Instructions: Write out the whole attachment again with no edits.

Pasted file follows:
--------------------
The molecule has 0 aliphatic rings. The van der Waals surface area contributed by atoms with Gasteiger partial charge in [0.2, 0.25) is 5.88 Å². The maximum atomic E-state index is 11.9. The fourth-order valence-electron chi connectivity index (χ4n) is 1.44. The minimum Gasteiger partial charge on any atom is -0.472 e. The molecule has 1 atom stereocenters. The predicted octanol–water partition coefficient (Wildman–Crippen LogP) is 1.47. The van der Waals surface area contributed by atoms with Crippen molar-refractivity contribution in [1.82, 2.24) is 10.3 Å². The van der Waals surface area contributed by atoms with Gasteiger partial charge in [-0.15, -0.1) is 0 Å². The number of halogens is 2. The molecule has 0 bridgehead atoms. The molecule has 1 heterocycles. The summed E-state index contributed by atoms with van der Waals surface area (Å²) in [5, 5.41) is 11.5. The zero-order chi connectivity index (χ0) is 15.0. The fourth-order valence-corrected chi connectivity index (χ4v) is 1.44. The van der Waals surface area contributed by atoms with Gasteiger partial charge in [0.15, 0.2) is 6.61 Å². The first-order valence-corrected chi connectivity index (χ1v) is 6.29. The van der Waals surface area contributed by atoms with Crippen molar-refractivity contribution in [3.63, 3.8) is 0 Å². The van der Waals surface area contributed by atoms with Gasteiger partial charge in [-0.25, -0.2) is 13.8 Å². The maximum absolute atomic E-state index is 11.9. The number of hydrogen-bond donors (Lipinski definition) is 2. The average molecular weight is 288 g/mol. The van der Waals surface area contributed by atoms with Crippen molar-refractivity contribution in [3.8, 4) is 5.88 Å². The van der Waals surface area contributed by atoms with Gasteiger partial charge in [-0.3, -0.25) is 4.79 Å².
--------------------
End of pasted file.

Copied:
The molecule has 0 aliphatic rings. The van der Waals surface area contributed by atoms with Gasteiger partial charge in [0.2, 0.25) is 5.88 Å². The maximum atomic E-state index is 11.9. The fourth-order valence-electron chi connectivity index (χ4n) is 1.44. The minimum Gasteiger partial charge on any atom is -0.472 e. The molecule has 1 atom stereocenters. The predicted octanol–water partition coefficient (Wildman–Crippen LogP) is 1.47. The van der Waals surface area contributed by atoms with Crippen molar-refractivity contribution in [1.82, 2.24) is 10.3 Å². The van der Waals surface area contributed by atoms with Gasteiger partial charge in [-0.15, -0.1) is 0 Å². The number of halogens is 2. The molecule has 0 bridgehead atoms. The molecule has 1 heterocycles. The summed E-state index contributed by atoms with van der Waals surface area (Å²) in [5, 5.41) is 11.5. The zero-order chi connectivity index (χ0) is 15.0. The fourth-order valence-corrected chi connectivity index (χ4v) is 1.44. The van der Waals surface area contributed by atoms with Gasteiger partial charge in [0.15, 0.2) is 6.61 Å². The first-order valence-corrected chi connectivity index (χ1v) is 6.29. The van der Waals surface area contributed by atoms with Crippen molar-refractivity contribution in [3.63, 3.8) is 0 Å². The van der Waals surface area contributed by atoms with Gasteiger partial charge in [-0.25, -0.2) is 13.8 Å². The maximum absolute atomic E-state index is 11.9. The number of hydrogen-bond donors (Lipinski definition) is 2. The average molecular weight is 288 g/mol. The van der Waals surface area contributed by atoms with Crippen molar-refractivity contribution in [3.8, 4) is 5.88 Å². The van der Waals surface area contributed by atoms with Gasteiger partial charge in [-0.3, -0.25) is 4.79 Å².